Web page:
Movies based on action figures are nothing new or surprising anymore. The real surprise is when one of them is finally good. If anyone had ever told me there’d be a day when a movie based on Thomas Dam’s “Good Luck Trolls” would be surprisingly fun, I’d never believe them. But yet, here we are. DreamWorks has granted director Mike Mitchell (The SpongeBob Movie: Sponge Out of Water, Sky High) and co-director Walt Dohrn (the SpongeBob TV series) the luxury of letting their freak flag fly with Trolls. Featuring a game voice cast, a silly and surprisingly demented screenplay, and some of the brightest animation of the year, Trolls beats expectations with (literal) flying colors. Believe me, I’m as shocked as you are.
Our titular creatures can’t help but live in a constant state of happiness while the evil Bergens — large Shrek-esque creatures — have discovered that they too can find one moment of peace: by eating a troll. Every year, the Bergens hold a Trollstice festival where the trolls are eaten in the name of happiness. But this year, King Peppy (voiced by Jeffrey Tambor) leads his fellow trolls in an escape. King Gristle Sr. (voiced by John Cleese), banishes the Chef (voiced by Christine Baranski) after the trolls have vanished and poor prince Gristle Jr. (voiced by Christopher Mintz-Plasse) is doomed to never find true happiness.
Twenty years later, Princess Poppy (voiced by Anna Kendrick) has had enough of hiding. She believes there’s no way the Bergens are still hunting for them and decides to throw the biggest party her fellow trolls have ever seen. Much to the chagrin of party pooper Branch (voiced by Justin Timberlake) who is convinced that Poppy is going to get them all killed. Well, just wouldn’t you know it, the banished Chef hears Poppy’s shenanigans and a group of trolls are captured and taken back to Bergentown where their fates await. Poppy convinces Branch to join her on the quest to bring back her friends and save the day!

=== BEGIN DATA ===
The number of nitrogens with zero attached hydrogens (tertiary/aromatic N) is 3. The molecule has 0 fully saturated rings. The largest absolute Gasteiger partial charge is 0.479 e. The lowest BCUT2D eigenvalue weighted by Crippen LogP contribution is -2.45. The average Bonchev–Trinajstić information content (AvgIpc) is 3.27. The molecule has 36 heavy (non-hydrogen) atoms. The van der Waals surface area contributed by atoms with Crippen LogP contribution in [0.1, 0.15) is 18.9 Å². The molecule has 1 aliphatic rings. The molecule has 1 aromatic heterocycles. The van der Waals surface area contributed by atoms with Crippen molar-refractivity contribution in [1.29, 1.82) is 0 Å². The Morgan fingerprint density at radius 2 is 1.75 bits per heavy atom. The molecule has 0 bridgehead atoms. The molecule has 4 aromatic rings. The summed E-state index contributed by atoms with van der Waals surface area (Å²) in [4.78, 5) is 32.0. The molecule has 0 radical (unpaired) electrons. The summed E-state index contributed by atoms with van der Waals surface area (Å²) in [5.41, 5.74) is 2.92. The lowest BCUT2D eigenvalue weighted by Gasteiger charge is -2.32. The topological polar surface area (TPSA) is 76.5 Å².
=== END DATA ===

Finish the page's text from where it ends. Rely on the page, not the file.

Trolls is infectious — in the best ways possible. After enduring a whole summer of Timberlake’s “Can’t Stop the Feeling,” I was seriously worried when the first pop song was ushered in mere minutes from the DreamWorks logo. But low and behold, along came some outright hilarious jokes and the happiest-looking animated film washed over our eyeballs. Granted Trolls is nowhere near the best animated film of the year — I still stand by Zootopia at this point in the year — but it is absolutely one of the most fun. Parents, brace yourselves for the onslaught of merchandising, including the film’s soundtrack. Yes, Trolls is a musical. And while it is infused with countless pop tunes, there are at least a few original numbers. But every single one of them is an earworm of the highest order.
It’s no surprise the cast are having as much fun as they are — even Russell Brand isn’t grating! — and some have way more to do than others, but it’s very evident to see that everyone involved loved working on this project. It’s a good thing screenwriters Jonathan Aibel and Glenn Berger (all three Kung Fu Pandas, The SpongeBob sequel, King of the Hill) were allowed some artistic freedom with the project. Not all the jokes revolve around hugging and glitter bombs. I knew I was in safe hands when a trio of young trolls ask Poppy why the Bergens don’t do anything fun. You know, like having slumber parties, or birthday parties, or watching your parents while they sleep. It’s that exact kind of weirdness that elevates Trolls out of your expectation’s doldrums. Aibel and Berger know surreal and it permeates the whole production. Rest easy parents, Trolls is a good old time and a fantastic holdover until Disney releases the spectacular-looking Moana. Kids will love Trolls and adults will find plenty to laugh at as well. Sometimes isn’t that all we need when it comes to family entertainment? Sometimes it’s plenty enough for me.